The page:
Wilmette, News

Park Board calls an audible, will present rolled-back West Park plan to Village Board

Following universal opposition from Village of Wilmette zoning commissioners, a Wilmette Park District plan to expand West Park’s paddle-sports offerings is getting an overhaul — at least for now.

Park commissioners voted 6-0 — with Allison Frazier absent — on Monday, April 11, to scale back the proposal in anticipation of Village Board review on April 26. The board’s decision was made in the wake a negative recommendation from the Zoning Board of Appeals on Wednesday, April 6, following a four-hour meeting in which zoning commissioners shared concerns about studies commissioned by the park district, reduction of the park’s green space and the possible overloading of the park.

The amended proposal eliminates the pickleball component — eight lighted courts that would have forced relocation of the park’s playground — and reduces the number of additional paddle tennis courts from four to two.

The two new paddle tennis courts would be to the south of the current courts, and the park also is moving forward with a proposed addition to the paddle-tennis hut.

The West Park playground, which many members of the public shared concerns about, will stay where it is under the modified plan.

The original West Park facilities expansion proposal features eight pickleball courts and four new paddle courts.

Steve Wilson, executive director of the Wilmette Park District, recommended pursuing the modification based on three zoning commissioners – Bradley Falkof, Didier Glattard and Bob Surman – expressing openness to an expansion, but unfavorably regarding the pickeball installation.

Wilson said the new application addresses the immediate concerns of demand for more paddle sports opportunities while also leaving open the possibility for future additions.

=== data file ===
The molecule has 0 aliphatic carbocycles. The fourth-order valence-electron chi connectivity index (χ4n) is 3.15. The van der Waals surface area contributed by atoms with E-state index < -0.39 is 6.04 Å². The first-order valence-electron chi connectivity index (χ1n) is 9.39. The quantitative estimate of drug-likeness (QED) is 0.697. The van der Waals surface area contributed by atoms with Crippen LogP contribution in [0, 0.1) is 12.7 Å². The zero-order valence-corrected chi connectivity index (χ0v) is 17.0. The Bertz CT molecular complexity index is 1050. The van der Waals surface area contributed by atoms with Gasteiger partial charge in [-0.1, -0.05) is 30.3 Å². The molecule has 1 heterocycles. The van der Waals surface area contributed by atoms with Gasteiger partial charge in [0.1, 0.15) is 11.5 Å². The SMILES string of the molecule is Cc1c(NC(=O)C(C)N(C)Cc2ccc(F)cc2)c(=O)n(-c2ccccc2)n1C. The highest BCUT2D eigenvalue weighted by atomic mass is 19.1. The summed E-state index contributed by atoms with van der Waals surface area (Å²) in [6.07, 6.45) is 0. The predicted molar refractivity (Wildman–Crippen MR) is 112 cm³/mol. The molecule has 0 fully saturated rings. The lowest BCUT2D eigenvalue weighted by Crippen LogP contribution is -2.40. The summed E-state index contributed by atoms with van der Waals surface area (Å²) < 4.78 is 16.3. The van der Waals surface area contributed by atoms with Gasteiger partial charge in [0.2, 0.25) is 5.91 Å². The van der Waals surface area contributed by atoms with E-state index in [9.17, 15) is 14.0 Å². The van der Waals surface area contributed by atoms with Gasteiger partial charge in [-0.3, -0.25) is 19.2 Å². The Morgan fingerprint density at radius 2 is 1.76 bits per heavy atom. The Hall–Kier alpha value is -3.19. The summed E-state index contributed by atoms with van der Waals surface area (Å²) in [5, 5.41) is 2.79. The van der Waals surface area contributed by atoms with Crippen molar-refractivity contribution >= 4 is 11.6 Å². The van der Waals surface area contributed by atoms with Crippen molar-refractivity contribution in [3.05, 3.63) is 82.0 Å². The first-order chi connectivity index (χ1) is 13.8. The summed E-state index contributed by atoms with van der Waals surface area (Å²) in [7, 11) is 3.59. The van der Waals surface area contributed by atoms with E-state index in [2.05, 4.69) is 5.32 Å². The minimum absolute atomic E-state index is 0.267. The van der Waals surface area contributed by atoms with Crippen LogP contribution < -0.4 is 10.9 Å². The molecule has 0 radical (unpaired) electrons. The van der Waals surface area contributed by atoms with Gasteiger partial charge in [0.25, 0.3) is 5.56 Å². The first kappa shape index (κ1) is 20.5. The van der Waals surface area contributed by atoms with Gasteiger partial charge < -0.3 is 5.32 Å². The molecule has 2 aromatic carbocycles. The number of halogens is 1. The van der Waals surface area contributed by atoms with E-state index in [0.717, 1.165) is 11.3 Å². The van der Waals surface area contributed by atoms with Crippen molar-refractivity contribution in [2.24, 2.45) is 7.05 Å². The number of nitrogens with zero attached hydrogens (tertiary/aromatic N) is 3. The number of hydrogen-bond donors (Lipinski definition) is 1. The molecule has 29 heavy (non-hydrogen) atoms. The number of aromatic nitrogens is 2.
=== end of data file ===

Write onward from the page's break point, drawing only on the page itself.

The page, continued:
“Also, by installing the southern courts, as compared to the northern courts, flexibility will be preserved for any future deliberations regarding paddle, pickle or playgrounds,” he said. “The deliberations of these other aspects of the plan should continue, allowing for more dialogue with the community, more formal studies to be completed, and ultimately a more amenable plan could possibly be developed that also meets the recreational demands of the community.”

The Wilmette Park District began exploring a facilities expansion at West Park in early 2021, saying the demand for paddle tennis had outgrown capacity. Park officials also said residents regularly were requesting pickeball amenities as well.

After the district approved an expansion plan of four platform courts, eight pickleball courts, and hut and decking expansions, it reached out to the park’s neighbors with a letter that was met with surprise and concern.

Neighbors organized and began challenging the district’s efforts via email and public meetings.

While the plan and its funding were approved by the Park Board, the district needed the Village of Wilmette to approve an extension of zoning uses and variances. That review started with the Zoning Board of Appeals — which includes Ryrie Pellaton, a former Park Board member — on March 16.

The paddle tennis hut and club were first installed at West Park in 2013.

The rolled-back proposal will now go in front of the Wilmette Village Board, which is expected to consider the measure and its zoning-board recommendation on April 26.

Drawings for the modified plans reportedly are in development, but Wilson said they would be ready in time for Village Board consideration.

Board President Mike Murdock said he doesn’t know what the Village Board will decide, but since the proposal is significantly changed from the one reviewed by the Zoning Board of Appeals, he thinks it may get sent back to the ZBA.